Unsurprisingly, the outlook for economic growth has received rather less attention than the path of inflation over the last few months.  Consumer spending, which accounts for approximately 60% of the economy in the UK and almost 70% in the US, is clearly under pressure as wages fail to keep pace with inflation.  However, unemployment rates remain very low, at least for now, and, except for the lowest earners, consumers have been able to draw down on savings accumulated during the pandemic.  The biggest threat to economic growth is clearly interest rates and how high they will need to be raised to tame inflation.  US 30-year mortgage rates have already doubled this year from 3% to more than 6% and this has stopped the US housing market in its tracks.  The UK economy looks particularly vulnerable in this respect and interest rates at 5% or 6% would surely have a devastating effect on the economy.  Across the channel, European economies face an additional headwind due to their former dependence on Russia for gas supplies, with the all-important Nord Stream 1 pipeline remaining closed.  The consensus is still that economies will muddle through and that any recessions will prove both shallow and short-lived.  The risks to this rosy outlook must be to the downside.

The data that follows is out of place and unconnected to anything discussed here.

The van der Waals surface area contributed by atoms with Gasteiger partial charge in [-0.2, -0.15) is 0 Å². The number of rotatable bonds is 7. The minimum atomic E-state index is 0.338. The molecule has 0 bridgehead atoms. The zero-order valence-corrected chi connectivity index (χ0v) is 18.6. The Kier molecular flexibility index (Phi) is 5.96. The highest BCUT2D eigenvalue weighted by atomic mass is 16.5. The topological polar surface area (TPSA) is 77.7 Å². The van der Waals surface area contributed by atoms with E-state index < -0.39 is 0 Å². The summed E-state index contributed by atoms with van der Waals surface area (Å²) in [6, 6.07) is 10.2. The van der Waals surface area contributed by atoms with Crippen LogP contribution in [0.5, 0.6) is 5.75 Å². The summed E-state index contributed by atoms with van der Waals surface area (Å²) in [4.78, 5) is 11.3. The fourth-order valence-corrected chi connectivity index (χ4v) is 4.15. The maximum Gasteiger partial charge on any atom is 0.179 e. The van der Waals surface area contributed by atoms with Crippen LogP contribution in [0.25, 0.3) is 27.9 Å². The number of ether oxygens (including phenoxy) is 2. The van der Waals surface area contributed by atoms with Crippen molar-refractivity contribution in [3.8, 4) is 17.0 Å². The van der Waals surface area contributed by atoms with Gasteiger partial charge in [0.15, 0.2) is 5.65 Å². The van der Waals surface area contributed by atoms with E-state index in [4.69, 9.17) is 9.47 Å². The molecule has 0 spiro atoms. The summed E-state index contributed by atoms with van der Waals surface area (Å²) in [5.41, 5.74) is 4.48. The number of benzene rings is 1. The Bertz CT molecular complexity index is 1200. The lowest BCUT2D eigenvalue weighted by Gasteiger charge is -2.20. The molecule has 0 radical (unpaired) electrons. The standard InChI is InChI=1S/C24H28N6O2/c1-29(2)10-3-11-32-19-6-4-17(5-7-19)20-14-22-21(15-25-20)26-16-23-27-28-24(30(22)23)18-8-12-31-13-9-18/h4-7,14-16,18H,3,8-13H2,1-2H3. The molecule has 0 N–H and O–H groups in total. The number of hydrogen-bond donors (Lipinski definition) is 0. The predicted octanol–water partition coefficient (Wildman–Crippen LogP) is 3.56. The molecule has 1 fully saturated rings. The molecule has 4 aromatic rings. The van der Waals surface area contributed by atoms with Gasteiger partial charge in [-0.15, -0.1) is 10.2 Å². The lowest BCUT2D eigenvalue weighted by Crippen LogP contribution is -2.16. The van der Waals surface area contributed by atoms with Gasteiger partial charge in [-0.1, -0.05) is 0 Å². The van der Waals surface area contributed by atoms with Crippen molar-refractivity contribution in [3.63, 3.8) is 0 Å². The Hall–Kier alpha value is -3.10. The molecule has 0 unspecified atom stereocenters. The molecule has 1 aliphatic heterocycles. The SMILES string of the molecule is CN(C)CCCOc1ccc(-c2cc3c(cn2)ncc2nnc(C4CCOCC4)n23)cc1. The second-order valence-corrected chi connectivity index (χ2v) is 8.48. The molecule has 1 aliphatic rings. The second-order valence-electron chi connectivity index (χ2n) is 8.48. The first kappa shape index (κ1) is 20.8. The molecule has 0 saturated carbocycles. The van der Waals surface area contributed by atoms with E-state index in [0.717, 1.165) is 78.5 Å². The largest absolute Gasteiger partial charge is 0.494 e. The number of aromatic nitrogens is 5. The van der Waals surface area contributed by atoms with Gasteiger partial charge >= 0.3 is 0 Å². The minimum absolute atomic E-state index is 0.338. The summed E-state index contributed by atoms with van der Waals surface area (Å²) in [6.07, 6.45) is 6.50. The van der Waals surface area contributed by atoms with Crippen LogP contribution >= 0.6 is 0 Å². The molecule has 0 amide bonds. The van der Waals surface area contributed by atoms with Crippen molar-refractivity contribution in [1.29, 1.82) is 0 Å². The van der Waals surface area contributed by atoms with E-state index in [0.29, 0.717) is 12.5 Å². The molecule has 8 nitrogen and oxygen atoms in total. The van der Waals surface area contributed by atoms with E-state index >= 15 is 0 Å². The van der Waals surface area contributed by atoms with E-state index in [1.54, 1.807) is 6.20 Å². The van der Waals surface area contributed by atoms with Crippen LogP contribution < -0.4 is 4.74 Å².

After a dreadful first half of the year, the misery being inflicted on investors in bond markets in 2022 got even worse in the third quarter as the upward trend in yields accelerated.  As a reminder, when the yield of a bond rises, its price falls (and vice versa).  The reasons for the carnage in bond markets are threefold:  inflation, interest rates and the consequences of years of quantitative easing (QE).  First, inflation erodes the value in real terms of both interest payments and the return of capital when a bond matures, all of which are fixed.  Thus, when inflation is rising, the yield of a bond needs to go up (and its price therefore fall) in order to compensate.  Second, interest rates are the main tool that central banks use to control inflation as higher borrowing costs suppress demand.  When interest rates rise, bond yields usually rise too.  Finally, more than a decade of negligible interest rates and almost continuous bond buying by central banks after the economic damage wrought by 2008’s financial crisis and, much later, the COVID pandemic had driven bond yields down to levels which were simply absurd.  Just two years ago, investors in 10-year gilts were receiving a return of just 0.1% p.a. to lend to the UK government for ten years.  Investors in Germany were actually paying 0.8% p.a. for the privilege of lending to the German government for 10 years.  QE created a mirage of value.  In the ten years leading up to the financial crisis 10-year gilts yielded 5% on average and 10-year German bonds more than 4% even though inflation was much lower than it is now. On this basis, the painful re-pricing of bond markets is simply the distortion of QE being expunged.